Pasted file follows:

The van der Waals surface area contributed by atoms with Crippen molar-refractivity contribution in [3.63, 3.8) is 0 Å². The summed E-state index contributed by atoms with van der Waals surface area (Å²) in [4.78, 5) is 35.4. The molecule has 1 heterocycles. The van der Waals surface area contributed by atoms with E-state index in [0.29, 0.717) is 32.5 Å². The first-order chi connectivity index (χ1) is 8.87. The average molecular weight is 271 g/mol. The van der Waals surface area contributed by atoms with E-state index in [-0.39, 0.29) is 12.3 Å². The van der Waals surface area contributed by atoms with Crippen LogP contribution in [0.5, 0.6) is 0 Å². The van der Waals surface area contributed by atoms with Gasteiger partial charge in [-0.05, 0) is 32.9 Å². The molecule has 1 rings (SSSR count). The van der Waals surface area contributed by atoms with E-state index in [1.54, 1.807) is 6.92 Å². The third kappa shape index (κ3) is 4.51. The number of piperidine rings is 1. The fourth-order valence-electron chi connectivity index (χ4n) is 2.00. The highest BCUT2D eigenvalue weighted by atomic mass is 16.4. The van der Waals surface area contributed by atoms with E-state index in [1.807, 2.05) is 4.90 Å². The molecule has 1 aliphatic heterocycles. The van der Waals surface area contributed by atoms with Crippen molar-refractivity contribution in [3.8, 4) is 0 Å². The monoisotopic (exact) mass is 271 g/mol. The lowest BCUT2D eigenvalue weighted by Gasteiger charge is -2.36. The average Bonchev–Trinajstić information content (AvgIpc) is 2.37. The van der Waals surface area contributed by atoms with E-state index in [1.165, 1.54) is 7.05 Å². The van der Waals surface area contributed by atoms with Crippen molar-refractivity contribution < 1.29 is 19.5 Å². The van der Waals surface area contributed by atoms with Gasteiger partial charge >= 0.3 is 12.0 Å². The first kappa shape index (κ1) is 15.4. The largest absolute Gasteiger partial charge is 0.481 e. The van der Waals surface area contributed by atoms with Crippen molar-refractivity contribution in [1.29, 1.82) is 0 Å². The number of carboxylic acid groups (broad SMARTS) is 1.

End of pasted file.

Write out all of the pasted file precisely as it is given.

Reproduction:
The van der Waals surface area contributed by atoms with Crippen molar-refractivity contribution in [3.63, 3.8) is 0 Å². The summed E-state index contributed by atoms with van der Waals surface area (Å²) in [4.78, 5) is 35.4. The molecule has 1 heterocycles. The van der Waals surface area contributed by atoms with E-state index in [0.29, 0.717) is 32.5 Å². The first-order chi connectivity index (χ1) is 8.87. The average molecular weight is 271 g/mol. The van der Waals surface area contributed by atoms with E-state index in [-0.39, 0.29) is 12.3 Å². The van der Waals surface area contributed by atoms with Crippen LogP contribution in [0.5, 0.6) is 0 Å². The van der Waals surface area contributed by atoms with Gasteiger partial charge in [-0.05, 0) is 32.9 Å². The molecule has 1 rings (SSSR count). The van der Waals surface area contributed by atoms with E-state index in [1.54, 1.807) is 6.92 Å². The third kappa shape index (κ3) is 4.51. The number of piperidine rings is 1. The fourth-order valence-electron chi connectivity index (χ4n) is 2.00. The highest BCUT2D eigenvalue weighted by atomic mass is 16.4. The van der Waals surface area contributed by atoms with E-state index in [1.807, 2.05) is 4.90 Å². The molecule has 1 aliphatic heterocycles. The van der Waals surface area contributed by atoms with Crippen molar-refractivity contribution in [3.8, 4) is 0 Å². The monoisotopic (exact) mass is 271 g/mol. The lowest BCUT2D eigenvalue weighted by Gasteiger charge is -2.36. The average Bonchev–Trinajstić information content (AvgIpc) is 2.37. The van der Waals surface area contributed by atoms with E-state index in [1.165, 1.54) is 7.05 Å². The van der Waals surface area contributed by atoms with Crippen molar-refractivity contribution < 1.29 is 19.5 Å². The van der Waals surface area contributed by atoms with Gasteiger partial charge >= 0.3 is 12.0 Å². The first kappa shape index (κ1) is 15.4. The largest absolute Gasteiger partial charge is 0.481 e. The van der Waals surface area contributed by atoms with Crippen molar-refractivity contribution in [1.29, 1.82) is 0 Å². The number of carboxylic acid groups (broad SMARTS) is 1.